Queenslanders never like to do anything by halves. So the Sunshine State contribution to the week of Labor sleaze was quickly followed up over the weekend by another scandal involving a former Minister.

Merri Rose lost her seat at the 2004 election after being dumped from Cabinet at the outset of the campaign. Rose was subject, like former Health Minister Gordon Nuttall, to a Crime and Misconduct Commission investigation, and will face court on Friday. The charges are believed to relate to intimidation of a senior public servant in an attempt to get a government job. The former MP is alleged to have threatened to go public with “dirt” on the public servant and the Beattie government unless her wishes were accommodated.

Ironically, both Rose and Nuttall have form on bullying. Rose had to face several claims of bullying staff when she was Tourism Minister, and bullying of whistleblowers was at the centre of the Patel scandal which led to Nuttall’s fall from grace.

Beattie can at least comfort himself that both former Ministers are gone from Parliament, unlike Orkopoulos in NSW and Marlborough in Western Australia. Acting Premier Anna Bligh appeared frustrated at the reappearance of these ghosts from the past, just as election watchers were surprised at Nuttall’s odd appearance in the tally room when the Beattie government was re-elected in September.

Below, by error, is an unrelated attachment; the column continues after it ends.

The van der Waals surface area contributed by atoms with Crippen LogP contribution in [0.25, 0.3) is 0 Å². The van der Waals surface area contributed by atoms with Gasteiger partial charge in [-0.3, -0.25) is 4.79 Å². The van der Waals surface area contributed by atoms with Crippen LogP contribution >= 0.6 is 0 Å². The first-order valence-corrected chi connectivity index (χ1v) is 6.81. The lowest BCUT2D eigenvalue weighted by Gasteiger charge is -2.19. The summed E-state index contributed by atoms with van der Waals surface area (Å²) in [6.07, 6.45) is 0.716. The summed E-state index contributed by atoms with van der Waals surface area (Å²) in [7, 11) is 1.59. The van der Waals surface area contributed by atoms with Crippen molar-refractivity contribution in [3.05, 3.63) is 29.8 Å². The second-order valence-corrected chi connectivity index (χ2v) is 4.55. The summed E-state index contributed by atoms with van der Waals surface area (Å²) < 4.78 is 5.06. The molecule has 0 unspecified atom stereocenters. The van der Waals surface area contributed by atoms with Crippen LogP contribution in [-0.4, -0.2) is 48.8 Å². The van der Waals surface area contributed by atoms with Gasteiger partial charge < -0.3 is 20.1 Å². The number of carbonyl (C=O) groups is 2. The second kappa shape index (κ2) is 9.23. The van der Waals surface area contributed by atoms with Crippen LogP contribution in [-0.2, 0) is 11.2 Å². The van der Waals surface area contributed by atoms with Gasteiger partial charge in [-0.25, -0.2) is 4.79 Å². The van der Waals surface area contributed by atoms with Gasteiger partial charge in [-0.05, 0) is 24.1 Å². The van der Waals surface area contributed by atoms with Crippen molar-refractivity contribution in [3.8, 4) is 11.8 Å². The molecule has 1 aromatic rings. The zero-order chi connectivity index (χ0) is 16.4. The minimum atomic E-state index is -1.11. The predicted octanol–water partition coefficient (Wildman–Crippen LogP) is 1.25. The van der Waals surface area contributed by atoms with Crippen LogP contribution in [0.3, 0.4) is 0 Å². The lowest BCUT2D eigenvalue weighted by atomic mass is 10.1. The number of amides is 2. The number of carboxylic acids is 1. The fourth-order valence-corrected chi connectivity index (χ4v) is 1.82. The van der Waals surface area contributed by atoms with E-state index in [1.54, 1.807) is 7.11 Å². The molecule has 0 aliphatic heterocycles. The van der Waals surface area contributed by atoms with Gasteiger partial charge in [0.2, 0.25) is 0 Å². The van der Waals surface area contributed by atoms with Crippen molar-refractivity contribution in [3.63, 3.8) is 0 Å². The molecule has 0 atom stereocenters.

Although there are disparate issues at stake in each Ministerial scandal, there are a couple of common threads. The first is that all, in one way or another, involve a seeming arrogance by Labor figures entailing a belief that they can get away with anything. Beattie could again claim that both Rose and Nuttall were appointed to the Ministry before he consolidated his position in 2001 and could exercise more control over Cabinet selections, but whether in WA, Queensland or NSW, the question about the quality of Ministerial appointments is a valid one.

The second common theme is that all the scandals have been exposed by court proceedings or those of investigative bodies like the CMC. Weak conservative oppositions have not claimed these scalps. The fact that both Nuttall and Rose, when in Parliament, could hang around long after they became political liabilities is symptomatic. The best the Queensland opposition could serve up last weekend was a demand that Beattie come back from overseas to take personal charge, which he easily batted away.

Weak oppositions lead to a lack of accountability and thus complacency in state governments. Hence the wave of Labor sleaze.

Peter Fray

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